Step back in time on new walking tour celebrating history of Edinburgh Festival

The Great Northern Welly Boot Show at the Edinburgh Festival Fringe in 1972 featured Billy Connolly, as well as Kenny Ireland (chorus, right) and Bill Paterson (chorus, second right). Picture: Denis Straughan
The Great Northern Welly Boot Show at the Edinburgh Festival Fringe in 1972 featured Billy Connolly, as well as Kenny Ireland (chorus, right) and Bill Paterson (chorus, second right). Picture: Denis Straughan
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It is the cultural extravaganza that has taken over the Scottish capital every August for more than 70 years.

Now the history of Edinburgh’s International Festival and Fringe is to be celebrated with a walking tour.

Natalie Allison has created the Edinburgh Festival Tales Tour

Natalie Allison has created the Edinburgh Festival Tales Tour

It will recall some of the most celebrated performers to have graced the city’s stages, relive famous incidents and publicity stunts, and visit the site of venues past and present.

The Edinburgh Festival Tales Tour has been created by producer and performer Natalie Allison after she discovered that there was no official archive for the festivals held in the city.

Now she plans to recruit a team of theatre-makers and comics to lead the tours, which she says will allow ticket-holders to “learn of the legendary stars, shows, talent and tales that made Edinburgh iconic”.

Publicity material for the new tour, tickets for which have gone on sale on the Fringe website, state: “We take you behind the scenes of this historic city, through cobbled streets and closes, showcasing an unforgettable journey to the bright lights of Edinburgh’s biggest stages.

“The tour is being made with the artists’ journey at its heart, giving audiences the chance to follow in the footsteps of the performers and companies that have come to play at the Edinburgh Festival and Fringe across the decades.”

Allison said she spent around six months poring over books and newspaper articles in the collections of the National Library of Scotland and the Central Library to research the tour.

Starting at The Scotsman Hotel, the route will cover about a mile of the city centre, between the Bridges and Lothian Road.

Ian McKellen, Billy Connolly, Emma Thompson, Marlene Dietrich and Rowan Atkinson are among the big names the tour, which will be staged twice a day in August, will feature.

Allison, who has been staging and performing in Fringe shows since 2012, said: “There were a lot of celebrations around the 70th anniversary of the International Festival and the Fringe in 2017.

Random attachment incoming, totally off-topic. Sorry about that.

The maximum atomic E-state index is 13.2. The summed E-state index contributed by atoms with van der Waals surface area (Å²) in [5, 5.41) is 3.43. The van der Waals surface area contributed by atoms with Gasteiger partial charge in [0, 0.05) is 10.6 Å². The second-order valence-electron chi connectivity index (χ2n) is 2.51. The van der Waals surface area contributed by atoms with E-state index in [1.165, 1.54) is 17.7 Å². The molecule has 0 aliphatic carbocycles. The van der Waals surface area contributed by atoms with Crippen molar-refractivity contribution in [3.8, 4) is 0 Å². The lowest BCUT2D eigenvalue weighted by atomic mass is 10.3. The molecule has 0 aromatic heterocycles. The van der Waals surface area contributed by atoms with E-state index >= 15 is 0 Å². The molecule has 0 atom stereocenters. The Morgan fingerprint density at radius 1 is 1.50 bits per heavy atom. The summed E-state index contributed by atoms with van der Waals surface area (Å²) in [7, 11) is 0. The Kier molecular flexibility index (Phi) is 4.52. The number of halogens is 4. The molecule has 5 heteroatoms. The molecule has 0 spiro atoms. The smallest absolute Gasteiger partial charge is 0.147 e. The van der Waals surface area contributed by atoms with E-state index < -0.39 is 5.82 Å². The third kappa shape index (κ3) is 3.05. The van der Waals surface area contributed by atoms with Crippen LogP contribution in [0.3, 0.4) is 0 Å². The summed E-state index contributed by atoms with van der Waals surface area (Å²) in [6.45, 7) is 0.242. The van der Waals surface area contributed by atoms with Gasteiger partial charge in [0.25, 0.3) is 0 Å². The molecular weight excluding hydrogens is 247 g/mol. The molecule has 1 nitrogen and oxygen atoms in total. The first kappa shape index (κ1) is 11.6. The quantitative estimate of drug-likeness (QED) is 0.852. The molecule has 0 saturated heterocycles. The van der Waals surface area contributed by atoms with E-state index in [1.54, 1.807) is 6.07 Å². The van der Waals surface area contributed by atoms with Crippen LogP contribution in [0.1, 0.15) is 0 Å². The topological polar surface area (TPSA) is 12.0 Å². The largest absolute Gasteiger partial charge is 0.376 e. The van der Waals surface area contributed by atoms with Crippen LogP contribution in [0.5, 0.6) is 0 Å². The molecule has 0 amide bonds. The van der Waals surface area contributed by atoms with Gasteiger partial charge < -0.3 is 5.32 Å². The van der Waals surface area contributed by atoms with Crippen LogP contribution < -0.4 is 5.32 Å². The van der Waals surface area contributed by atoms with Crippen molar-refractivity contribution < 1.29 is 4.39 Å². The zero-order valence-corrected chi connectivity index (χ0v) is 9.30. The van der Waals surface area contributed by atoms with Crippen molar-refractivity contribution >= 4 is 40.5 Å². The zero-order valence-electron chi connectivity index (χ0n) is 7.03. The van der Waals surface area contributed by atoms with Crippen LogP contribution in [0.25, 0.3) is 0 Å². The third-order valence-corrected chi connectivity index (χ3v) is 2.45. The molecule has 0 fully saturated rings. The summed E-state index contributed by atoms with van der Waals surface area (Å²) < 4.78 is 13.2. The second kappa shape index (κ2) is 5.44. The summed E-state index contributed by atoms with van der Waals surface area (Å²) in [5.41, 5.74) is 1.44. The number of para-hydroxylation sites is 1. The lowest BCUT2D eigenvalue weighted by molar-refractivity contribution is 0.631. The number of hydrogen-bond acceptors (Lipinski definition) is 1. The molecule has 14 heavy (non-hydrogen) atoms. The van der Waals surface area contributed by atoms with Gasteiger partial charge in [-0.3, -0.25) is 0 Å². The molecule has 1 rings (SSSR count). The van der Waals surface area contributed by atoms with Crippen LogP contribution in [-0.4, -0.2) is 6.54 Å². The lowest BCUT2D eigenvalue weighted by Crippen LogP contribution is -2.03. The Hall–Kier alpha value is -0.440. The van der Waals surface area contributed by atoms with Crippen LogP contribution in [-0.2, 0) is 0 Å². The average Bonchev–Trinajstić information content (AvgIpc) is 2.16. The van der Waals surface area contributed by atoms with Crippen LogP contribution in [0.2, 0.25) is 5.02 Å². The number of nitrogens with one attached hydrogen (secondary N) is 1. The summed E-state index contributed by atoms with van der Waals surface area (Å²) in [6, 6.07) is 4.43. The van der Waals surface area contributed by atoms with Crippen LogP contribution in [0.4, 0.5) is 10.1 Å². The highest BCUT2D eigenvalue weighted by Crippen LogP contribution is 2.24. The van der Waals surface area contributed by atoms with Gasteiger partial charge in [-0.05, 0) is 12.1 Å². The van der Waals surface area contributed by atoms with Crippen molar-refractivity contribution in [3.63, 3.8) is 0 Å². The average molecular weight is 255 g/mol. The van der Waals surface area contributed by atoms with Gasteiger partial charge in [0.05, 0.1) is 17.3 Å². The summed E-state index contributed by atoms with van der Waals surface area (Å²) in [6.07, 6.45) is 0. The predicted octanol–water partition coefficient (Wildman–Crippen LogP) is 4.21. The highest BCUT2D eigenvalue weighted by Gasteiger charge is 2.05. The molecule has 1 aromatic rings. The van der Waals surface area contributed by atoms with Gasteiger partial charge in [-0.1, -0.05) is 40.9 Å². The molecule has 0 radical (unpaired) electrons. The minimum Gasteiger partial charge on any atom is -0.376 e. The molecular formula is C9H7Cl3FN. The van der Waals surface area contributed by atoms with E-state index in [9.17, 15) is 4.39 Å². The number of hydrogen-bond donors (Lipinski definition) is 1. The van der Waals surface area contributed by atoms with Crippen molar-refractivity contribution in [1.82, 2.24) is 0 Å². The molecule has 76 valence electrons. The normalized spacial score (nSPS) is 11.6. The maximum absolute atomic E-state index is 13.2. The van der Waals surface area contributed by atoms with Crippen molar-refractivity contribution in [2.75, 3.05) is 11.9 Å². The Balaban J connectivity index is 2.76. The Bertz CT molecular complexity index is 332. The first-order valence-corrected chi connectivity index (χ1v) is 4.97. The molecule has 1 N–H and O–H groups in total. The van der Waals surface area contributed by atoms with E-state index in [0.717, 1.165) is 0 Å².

“It really got me thinking about why their history wasn’t better known about and why there didn’t seem to be a proper archive.

“As someone who is planning to be involved a lot in the future I felt it was important to know why I am there. You always learn a lot about the road ahead by looking back and seeing how other people have done it.

“It seemed like a good idea to do something that was a bit of fun to allow people to access some of that information.

“There are plenty of facts and information about the festivals online, but I’ve realised that you really have to dig deeper through books and press articles, and be forensic in research, to find the really good stories.

“The tour will be launched during this year’s festivals – they should definitely be the best testing ground for it – but if people respond well to it and find it interesting I’ll certainly consider running it year-in and year-out.”

The new tour will be launched in the wake of a simmering debate over the level of disruption caused by the August festivals, concerns over crowd congestion and fears about that it is becoming unaffordable for audiences and performers.

Allison added: “The process of creating work, alongside getting the work to Edinburgh in the first place, so it can enjoy a wider future life, is something that requires a great deal of resilience and risk that may at times be overshadowed.

“If you provide people with accessible information in a way which allows them to understand more about the history of the festivals, they are much more likely to be on a level and empathise with the artists that come to Edinburgh to perform.”